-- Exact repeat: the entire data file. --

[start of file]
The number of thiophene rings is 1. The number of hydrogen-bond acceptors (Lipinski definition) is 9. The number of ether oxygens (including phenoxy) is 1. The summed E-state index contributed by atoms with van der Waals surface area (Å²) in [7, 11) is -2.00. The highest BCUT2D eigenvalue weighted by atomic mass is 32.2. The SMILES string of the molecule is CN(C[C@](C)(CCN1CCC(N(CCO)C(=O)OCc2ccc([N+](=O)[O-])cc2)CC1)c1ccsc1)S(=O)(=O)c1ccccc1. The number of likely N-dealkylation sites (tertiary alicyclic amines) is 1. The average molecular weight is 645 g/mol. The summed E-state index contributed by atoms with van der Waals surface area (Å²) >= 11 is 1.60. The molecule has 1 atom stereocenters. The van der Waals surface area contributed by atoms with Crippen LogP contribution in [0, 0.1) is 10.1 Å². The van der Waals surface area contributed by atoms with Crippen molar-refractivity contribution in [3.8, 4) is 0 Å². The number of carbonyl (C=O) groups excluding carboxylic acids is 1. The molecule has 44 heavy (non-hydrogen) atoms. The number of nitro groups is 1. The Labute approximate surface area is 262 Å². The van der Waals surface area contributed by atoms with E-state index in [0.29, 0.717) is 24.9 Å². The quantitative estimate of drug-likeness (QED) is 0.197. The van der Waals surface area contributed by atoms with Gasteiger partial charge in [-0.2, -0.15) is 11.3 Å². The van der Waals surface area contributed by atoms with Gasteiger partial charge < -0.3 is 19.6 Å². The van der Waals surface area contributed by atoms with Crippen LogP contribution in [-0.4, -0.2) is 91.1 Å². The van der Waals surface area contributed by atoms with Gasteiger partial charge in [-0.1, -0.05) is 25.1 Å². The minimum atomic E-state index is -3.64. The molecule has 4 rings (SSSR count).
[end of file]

The number of thiophene rings is 1. The number of hydrogen-bond acceptors (Lipinski definition) is 9. The number of ether oxygens (including phenoxy) is 1. The summed E-state index contributed by atoms with van der Waals surface area (Å²) in [7, 11) is -2.00. The highest BCUT2D eigenvalue weighted by atomic mass is 32.2. The SMILES string of the molecule is CN(C[C@](C)(CCN1CCC(N(CCO)C(=O)OCc2ccc([N+](=O)[O-])cc2)CC1)c1ccsc1)S(=O)(=O)c1ccccc1. The number of likely N-dealkylation sites (tertiary alicyclic amines) is 1. The average molecular weight is 645 g/mol. The summed E-state index contributed by atoms with van der Waals surface area (Å²) >= 11 is 1.60. The molecule has 1 atom stereocenters. The van der Waals surface area contributed by atoms with Crippen LogP contribution in [0, 0.1) is 10.1 Å². The van der Waals surface area contributed by atoms with Crippen molar-refractivity contribution in [3.8, 4) is 0 Å². The number of carbonyl (C=O) groups excluding carboxylic acids is 1. The molecule has 44 heavy (non-hydrogen) atoms. The number of nitro groups is 1. The Labute approximate surface area is 262 Å². The van der Waals surface area contributed by atoms with E-state index in [0.29, 0.717) is 24.9 Å². The quantitative estimate of drug-likeness (QED) is 0.197. The van der Waals surface area contributed by atoms with Gasteiger partial charge in [-0.2, -0.15) is 11.3 Å². The van der Waals surface area contributed by atoms with Gasteiger partial charge < -0.3 is 19.6 Å². The van der Waals surface area contributed by atoms with Crippen LogP contribution in [-0.4, -0.2) is 91.1 Å². The van der Waals surface area contributed by atoms with Gasteiger partial charge in [-0.1, -0.05) is 25.1 Å². The minimum atomic E-state index is -3.64. The molecule has 4 rings (SSSR count).